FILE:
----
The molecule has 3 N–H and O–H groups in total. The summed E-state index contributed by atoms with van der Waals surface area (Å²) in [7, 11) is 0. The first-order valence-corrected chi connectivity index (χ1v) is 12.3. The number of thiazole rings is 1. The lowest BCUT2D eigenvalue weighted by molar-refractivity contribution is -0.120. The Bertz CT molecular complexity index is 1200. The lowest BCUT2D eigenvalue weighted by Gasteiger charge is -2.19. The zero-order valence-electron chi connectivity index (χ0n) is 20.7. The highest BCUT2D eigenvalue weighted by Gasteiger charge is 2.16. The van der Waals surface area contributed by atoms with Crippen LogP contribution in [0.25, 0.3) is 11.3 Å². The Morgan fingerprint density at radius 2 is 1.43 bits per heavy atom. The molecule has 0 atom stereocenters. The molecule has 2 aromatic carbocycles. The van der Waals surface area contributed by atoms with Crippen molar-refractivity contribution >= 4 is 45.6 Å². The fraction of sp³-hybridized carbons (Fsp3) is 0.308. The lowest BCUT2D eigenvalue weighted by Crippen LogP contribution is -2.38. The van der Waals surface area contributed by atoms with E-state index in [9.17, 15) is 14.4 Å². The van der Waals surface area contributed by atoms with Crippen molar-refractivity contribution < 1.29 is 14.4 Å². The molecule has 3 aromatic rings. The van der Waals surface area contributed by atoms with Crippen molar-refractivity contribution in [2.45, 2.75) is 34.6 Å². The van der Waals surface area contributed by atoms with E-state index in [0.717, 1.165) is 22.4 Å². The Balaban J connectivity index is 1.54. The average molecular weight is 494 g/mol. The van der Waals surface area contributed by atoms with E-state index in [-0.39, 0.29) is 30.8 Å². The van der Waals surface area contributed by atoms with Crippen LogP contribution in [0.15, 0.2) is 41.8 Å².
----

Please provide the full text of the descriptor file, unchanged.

The molecule has 3 N–H and O–H groups in total. The summed E-state index contributed by atoms with van der Waals surface area (Å²) in [7, 11) is 0. The first-order valence-corrected chi connectivity index (χ1v) is 12.3. The number of thiazole rings is 1. The lowest BCUT2D eigenvalue weighted by molar-refractivity contribution is -0.120. The Bertz CT molecular complexity index is 1200. The lowest BCUT2D eigenvalue weighted by Gasteiger charge is -2.19. The zero-order valence-electron chi connectivity index (χ0n) is 20.7. The highest BCUT2D eigenvalue weighted by Gasteiger charge is 2.16. The van der Waals surface area contributed by atoms with Crippen LogP contribution in [0.25, 0.3) is 11.3 Å². The Morgan fingerprint density at radius 2 is 1.43 bits per heavy atom. The molecule has 0 atom stereocenters. The molecule has 2 aromatic carbocycles. The van der Waals surface area contributed by atoms with Crippen molar-refractivity contribution >= 4 is 45.6 Å². The fraction of sp³-hybridized carbons (Fsp3) is 0.308. The lowest BCUT2D eigenvalue weighted by Crippen LogP contribution is -2.38. The van der Waals surface area contributed by atoms with E-state index in [9.17, 15) is 14.4 Å². The van der Waals surface area contributed by atoms with Crippen molar-refractivity contribution < 1.29 is 14.4 Å². The molecule has 3 aromatic rings. The van der Waals surface area contributed by atoms with Crippen molar-refractivity contribution in [2.45, 2.75) is 34.6 Å². The van der Waals surface area contributed by atoms with E-state index in [0.717, 1.165) is 22.4 Å². The Balaban J connectivity index is 1.54. The average molecular weight is 494 g/mol. The van der Waals surface area contributed by atoms with E-state index in [-0.39, 0.29) is 30.8 Å². The van der Waals surface area contributed by atoms with Crippen LogP contribution in [0.15, 0.2) is 41.8 Å².